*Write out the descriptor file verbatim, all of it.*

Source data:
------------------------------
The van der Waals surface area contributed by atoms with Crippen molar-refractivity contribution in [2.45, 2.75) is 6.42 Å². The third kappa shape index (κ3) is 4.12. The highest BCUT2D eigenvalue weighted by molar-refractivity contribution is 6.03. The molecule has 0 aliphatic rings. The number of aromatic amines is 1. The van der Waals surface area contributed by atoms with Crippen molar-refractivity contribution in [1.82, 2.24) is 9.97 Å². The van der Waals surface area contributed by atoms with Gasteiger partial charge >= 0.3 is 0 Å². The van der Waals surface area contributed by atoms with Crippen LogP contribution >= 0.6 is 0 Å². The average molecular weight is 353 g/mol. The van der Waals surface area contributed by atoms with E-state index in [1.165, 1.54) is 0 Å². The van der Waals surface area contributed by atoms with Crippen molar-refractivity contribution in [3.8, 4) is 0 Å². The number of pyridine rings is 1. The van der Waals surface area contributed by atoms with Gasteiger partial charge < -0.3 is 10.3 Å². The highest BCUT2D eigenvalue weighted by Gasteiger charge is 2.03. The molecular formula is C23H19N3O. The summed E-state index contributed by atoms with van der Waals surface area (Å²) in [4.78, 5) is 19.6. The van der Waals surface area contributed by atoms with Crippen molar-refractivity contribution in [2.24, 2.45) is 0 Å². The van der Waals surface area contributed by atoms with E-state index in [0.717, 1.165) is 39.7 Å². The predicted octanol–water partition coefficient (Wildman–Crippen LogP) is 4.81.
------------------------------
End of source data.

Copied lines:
The van der Waals surface area contributed by atoms with Crippen molar-refractivity contribution in [2.45, 2.75) is 6.42 Å². The third kappa shape index (κ3) is 4.12. The highest BCUT2D eigenvalue weighted by molar-refractivity contribution is 6.03. The molecule has 0 aliphatic rings. The number of aromatic amines is 1. The van der Waals surface area contributed by atoms with Crippen molar-refractivity contribution in [1.82, 2.24) is 9.97 Å². The van der Waals surface area contributed by atoms with Gasteiger partial charge >= 0.3 is 0 Å². The van der Waals surface area contributed by atoms with Crippen LogP contribution >= 0.6 is 0 Å². The average molecular weight is 353 g/mol. The van der Waals surface area contributed by atoms with E-state index in [1.165, 1.54) is 0 Å². The van der Waals surface area contributed by atoms with Crippen molar-refractivity contribution in [3.8, 4) is 0 Å². The number of pyridine rings is 1. The van der Waals surface area contributed by atoms with Gasteiger partial charge < -0.3 is 10.3 Å². The highest BCUT2D eigenvalue weighted by Gasteiger charge is 2.03. The molecular formula is C23H19N3O. The summed E-state index contributed by atoms with van der Waals surface area (Å²) in [4.78, 5) is 19.6. The van der Waals surface area contributed by atoms with Crippen molar-refractivity contribution in [2.24, 2.45) is 0 Å². The van der Waals surface area contributed by atoms with E-state index in [0.717, 1.165) is 39.7 Å². The predicted octanol–water partition coefficient (Wildman–Crippen LogP) is 4.81.